Some towns are alley towns. Towns with partial roads that run behind the homes, sometimes large enough for a parked car, sometimes not. Some alleys are paved with concrete, some with slurry, some a combination rocks and dirt and weeds all woven together in a tapestry of alley-tales.
An alley is like a self-cleaning kitchen junk drawer. In the alley, you can toss, drop, leave or dispose of anything you bought that you thought you needed but no longer do. Unlike the kitchen junk drawer, in which items become piled up over time, the alley is perpetually and purposefully messy.
An alley is the unpretty back of buildings, the worker-facing doors, the neon-colored graffiti-tagged dumpsters, a cardboard box bed wedged up next to the fence. The alley is where you see bars on windows, rusted grates, and walls painted with a miscellany of paint samples that weren’t quite the right shade.
The alley is everything we are not supposed to be. The alley is sun-spotted skin, the deep wrinkle in the middle of your forehead, the cellulite that wouldn’t fit into your bikini. The alley is the before picture before the before picture. The alley is that picture you made your friend untag.
The alley is where people undecorate their homes so that you can decorate yours. Found in the alley, a weather-whimpered rattan chair, an absinthe poster, an office chair with two-years worth of chestnut-brown hair wrapped around the wheels.
The alley is where the sweaty work happens. The painting, the sanding, the hammering. A place to remake something old into a vintage chest of drawers and call it shabby chic. In the alley, it was free. In the storefront, it is priced to what the new locals will pay.
“I found a table just like this one in the alley.”—Confession of a local vintage store clerk, as I examined the $299 table I needed to buy.
The alley is its own economy. There’s no gold standard, and there’s no guarantees. There are no price tags and no discounts, no cover charge, no membership fee, no tickets for entry. The alley always fits your budget. There’s no Alley-Card. Just taking and giving.*
There is no such thing as alley-lifting. Take what you like without fear of arrest. A self-help book, a scuffed-up shelf, the hard-to-find custom blinds that happen to fit your bedroom window? You could find all of these things in the alley. A stained coffee pot, a crumb-filled toaster, a desk with no drawers? All of those, too.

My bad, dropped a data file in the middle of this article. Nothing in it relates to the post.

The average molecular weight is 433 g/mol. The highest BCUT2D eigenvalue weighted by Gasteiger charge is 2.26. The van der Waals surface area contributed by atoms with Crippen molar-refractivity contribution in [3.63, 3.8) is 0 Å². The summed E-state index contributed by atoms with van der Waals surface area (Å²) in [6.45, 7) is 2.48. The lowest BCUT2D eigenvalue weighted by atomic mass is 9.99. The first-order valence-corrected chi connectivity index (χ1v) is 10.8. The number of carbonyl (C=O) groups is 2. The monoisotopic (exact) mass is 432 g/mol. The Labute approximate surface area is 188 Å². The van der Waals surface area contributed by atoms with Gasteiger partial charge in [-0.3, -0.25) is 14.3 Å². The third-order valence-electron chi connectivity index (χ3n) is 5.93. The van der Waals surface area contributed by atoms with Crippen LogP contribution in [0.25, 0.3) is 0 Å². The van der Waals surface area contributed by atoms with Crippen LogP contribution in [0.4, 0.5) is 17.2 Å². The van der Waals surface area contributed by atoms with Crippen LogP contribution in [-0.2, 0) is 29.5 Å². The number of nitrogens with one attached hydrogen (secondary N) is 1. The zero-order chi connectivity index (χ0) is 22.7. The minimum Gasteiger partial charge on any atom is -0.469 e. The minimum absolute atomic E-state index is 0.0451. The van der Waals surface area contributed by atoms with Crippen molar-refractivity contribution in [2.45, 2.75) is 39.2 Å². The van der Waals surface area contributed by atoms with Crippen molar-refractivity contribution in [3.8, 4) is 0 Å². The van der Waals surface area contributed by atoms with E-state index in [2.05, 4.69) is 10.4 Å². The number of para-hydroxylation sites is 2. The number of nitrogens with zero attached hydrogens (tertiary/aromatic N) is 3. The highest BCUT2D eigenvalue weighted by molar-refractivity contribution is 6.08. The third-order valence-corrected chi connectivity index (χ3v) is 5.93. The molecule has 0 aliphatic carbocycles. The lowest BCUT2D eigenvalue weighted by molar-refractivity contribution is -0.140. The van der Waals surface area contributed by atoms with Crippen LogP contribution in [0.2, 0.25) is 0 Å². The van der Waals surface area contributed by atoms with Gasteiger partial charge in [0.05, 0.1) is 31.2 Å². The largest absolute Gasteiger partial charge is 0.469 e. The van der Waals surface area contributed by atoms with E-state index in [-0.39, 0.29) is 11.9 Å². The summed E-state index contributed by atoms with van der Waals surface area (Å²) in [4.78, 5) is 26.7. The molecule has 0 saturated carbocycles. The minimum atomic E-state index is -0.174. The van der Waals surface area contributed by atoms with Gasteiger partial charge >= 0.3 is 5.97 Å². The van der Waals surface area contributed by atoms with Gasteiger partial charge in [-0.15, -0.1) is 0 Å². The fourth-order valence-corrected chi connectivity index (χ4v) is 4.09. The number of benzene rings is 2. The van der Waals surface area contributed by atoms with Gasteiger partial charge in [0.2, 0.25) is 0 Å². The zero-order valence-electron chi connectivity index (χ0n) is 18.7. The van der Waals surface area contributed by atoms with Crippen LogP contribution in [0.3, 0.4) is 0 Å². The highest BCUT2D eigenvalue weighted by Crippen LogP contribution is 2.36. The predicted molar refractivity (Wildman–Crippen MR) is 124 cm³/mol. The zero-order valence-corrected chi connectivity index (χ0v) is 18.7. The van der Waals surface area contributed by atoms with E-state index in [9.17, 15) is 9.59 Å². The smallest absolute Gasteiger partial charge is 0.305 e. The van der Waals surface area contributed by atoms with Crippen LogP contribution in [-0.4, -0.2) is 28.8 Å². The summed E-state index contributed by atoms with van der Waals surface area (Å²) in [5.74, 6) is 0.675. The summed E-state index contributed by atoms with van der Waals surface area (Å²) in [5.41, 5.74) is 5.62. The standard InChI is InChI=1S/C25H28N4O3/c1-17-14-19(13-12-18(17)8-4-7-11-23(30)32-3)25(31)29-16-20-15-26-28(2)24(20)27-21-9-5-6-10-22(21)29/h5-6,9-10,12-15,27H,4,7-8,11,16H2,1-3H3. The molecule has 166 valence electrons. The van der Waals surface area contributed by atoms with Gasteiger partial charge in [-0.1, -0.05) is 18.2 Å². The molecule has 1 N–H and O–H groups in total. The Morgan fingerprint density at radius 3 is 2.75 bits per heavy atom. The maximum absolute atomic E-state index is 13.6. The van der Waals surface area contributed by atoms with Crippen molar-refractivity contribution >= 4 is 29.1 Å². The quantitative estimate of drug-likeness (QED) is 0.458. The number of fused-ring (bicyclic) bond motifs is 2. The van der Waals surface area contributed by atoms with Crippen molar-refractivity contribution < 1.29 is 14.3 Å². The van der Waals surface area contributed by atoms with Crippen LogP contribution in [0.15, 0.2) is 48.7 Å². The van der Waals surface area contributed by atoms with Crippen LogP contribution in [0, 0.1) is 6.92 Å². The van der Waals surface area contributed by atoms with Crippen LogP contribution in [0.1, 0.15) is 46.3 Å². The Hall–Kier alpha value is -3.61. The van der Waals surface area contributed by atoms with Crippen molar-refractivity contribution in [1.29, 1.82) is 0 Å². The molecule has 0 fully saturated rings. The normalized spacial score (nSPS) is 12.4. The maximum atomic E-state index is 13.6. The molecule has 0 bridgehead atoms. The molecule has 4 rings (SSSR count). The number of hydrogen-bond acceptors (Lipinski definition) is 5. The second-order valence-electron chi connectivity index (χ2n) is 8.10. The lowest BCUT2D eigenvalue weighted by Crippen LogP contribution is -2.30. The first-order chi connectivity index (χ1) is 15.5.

The alley is the instant replay of how people spent their day. It’s what they ate for dinner, what no longer brings them joy, the birthday paper wrappings and the leftover cupcake papers, tiny bits of baked good, sprinkles, and frosting still evident. It’s prickly tree trimmings and worn-out flower blossoms, the dress with a broken zipper, and the busted-up picture frame that you thought you really loved.
“Something might not be right for you. But if you put it in the alley, it might be right for someone else.”—Local OB resident
The alley is a place for altruism. A drizzly winter night, and two men offer to share Death Star. A local delivery driver slows, donates green for green. Don’t forget, Santa’s watching. He knows who has been naughty or nice. He’s sees the $1.19 bottle of Kentucky Cinnamon whiskey you left on the back stairs.
The alley is both galley and gallery. To stock your kitchen, choose the white ceramic colander or the half-opened box of Hungry Jack or the parrot-gnawed oranges that your neighbor pulled off his tree. There’s artwork and culture and history and beauty to be found in the murals and the faded signs, if you’re willing to be your own tour guide. The alley is an Instagramer’s dream photography studio, well-equipped with gritty lines, rough textures, and splattered-life backdrops.
The alley is therapy. It’s a place to practice letting go and a place to let new things in. It’s a place where you could smash a dish and no one would really care that much.
The alley is the place where people stash their shameful disappointments. Wine glasses for the parties that didn’t happen. Mattresses where something did. One man’s displeasure over a duct-taped suitcase becomes someone else’s ticket out of town.
The alley can be your best friend or your worst enemy. It can be a shortcut to where you want to go or broken-glass ride to somewhere you most certainly do not. In the alley, you can lose your past or create a new one for yourself.
Journal, if you wish: Write about an alley you’ve visited. What’s the most interesting experience you’ve had in an alley?
*Some consider “Alley Giving” to be “Illegal Dumping.” Proceed at your own risk.